During the formative stages of a new business, many entrepreneurs use their personal access to credit to finance business expenses. It is no wonder this is such a common practice. After all, personal credit is a convenient source of financing when obtaining business credit through traditional lenders is next to impossible.
And because personal credit is so accessible, some small-business owners continue to rely on it as a means of financing business expenditures. They may be unsure of how to go about building business credit, or feel they are too busy to put any effort into doing so.
Continuing to rely on personal credit as a business grows is shortsighted, and there are some very serious drawbacks to doing so. What are they, and how can small-business owners avoid them?
Limited Access to Capital
The credit limits granted to creditworthy businesses tend to be much higher than those offered to individuals, and the costs associated with expanding a business are often more than an individual’s credit can bear. Small-business owners who finance their businesses using personal credit may reach a point where their businesses can no longer continue to expand, due to a lack of available capital.
One of the most important reasons to establish business credit is to limit personal liability for business debts. Personal credit cards, loans, and lines of credit are tied to a business owner’s Social Security number, and thus, to their personal credit ratings.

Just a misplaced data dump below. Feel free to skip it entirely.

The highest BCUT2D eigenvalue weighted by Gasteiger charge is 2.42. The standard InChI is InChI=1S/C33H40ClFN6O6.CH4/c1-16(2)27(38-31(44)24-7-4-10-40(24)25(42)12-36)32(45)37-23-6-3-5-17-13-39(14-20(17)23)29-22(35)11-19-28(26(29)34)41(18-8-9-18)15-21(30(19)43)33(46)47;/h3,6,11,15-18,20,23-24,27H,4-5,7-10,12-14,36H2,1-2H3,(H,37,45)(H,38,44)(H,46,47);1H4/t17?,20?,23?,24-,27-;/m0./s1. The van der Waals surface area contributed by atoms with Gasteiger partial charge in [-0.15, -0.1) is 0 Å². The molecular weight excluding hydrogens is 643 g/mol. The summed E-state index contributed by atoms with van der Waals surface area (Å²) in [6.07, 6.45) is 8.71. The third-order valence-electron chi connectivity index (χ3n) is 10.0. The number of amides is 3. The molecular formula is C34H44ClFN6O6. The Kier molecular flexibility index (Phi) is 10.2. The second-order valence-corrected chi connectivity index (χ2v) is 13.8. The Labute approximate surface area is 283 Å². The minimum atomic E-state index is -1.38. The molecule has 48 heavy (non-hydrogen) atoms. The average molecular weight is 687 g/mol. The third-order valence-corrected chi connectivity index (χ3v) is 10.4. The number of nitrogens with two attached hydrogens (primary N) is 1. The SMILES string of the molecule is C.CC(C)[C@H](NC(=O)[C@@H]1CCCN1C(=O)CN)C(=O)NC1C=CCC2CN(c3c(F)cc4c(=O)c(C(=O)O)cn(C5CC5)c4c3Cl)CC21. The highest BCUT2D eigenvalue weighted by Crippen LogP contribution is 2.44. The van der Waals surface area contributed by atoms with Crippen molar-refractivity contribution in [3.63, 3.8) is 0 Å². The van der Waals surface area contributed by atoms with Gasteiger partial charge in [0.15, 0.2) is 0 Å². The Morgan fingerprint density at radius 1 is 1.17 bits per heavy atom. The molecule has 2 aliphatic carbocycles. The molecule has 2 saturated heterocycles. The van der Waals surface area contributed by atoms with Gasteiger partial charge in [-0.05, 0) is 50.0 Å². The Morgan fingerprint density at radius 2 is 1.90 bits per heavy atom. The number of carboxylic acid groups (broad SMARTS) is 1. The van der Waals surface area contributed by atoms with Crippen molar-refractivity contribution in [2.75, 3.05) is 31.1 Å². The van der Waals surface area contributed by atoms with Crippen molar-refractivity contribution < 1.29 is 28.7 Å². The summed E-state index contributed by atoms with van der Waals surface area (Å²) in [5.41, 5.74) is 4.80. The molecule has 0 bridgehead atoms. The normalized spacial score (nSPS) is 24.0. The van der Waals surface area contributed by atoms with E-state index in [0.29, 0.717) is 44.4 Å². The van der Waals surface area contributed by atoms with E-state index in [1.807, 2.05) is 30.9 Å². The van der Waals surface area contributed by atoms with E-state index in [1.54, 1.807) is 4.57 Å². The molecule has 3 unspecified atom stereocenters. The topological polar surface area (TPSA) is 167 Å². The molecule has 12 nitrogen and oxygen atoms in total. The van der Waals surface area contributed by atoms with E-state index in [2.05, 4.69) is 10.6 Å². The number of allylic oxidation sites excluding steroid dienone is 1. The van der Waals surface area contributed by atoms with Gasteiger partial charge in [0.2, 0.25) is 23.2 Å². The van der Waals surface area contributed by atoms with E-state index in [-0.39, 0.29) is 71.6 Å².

In using personal credit products to pay for business expenses, business owners risk more than business failure; they also put their personal assets, such as vehicles, homes, and investments at risk. This increased personal liability can stall business growth, as well, once business owners reach the limits of their tolerance for personal financial risk.
Using personal credit for business expenses causes businesses to miss opportunities to build business credit, one a business’s most valuable intangible assets. Potential business partners respect creditworthy businesses, because they know the business owners take their business’s credit and reputation seriously. Vendors trust businesses with solid credit to pay their bills on time, and will therefore allow them to finance business expenses, easing cash flow management. Clients feel more comfortable doing business with companies that have good credit, because they see it as a sign of stability and longevity.
The bottom line? If your business does not have a solid credit rating, you are probably missing out on more business opportunities than you realize.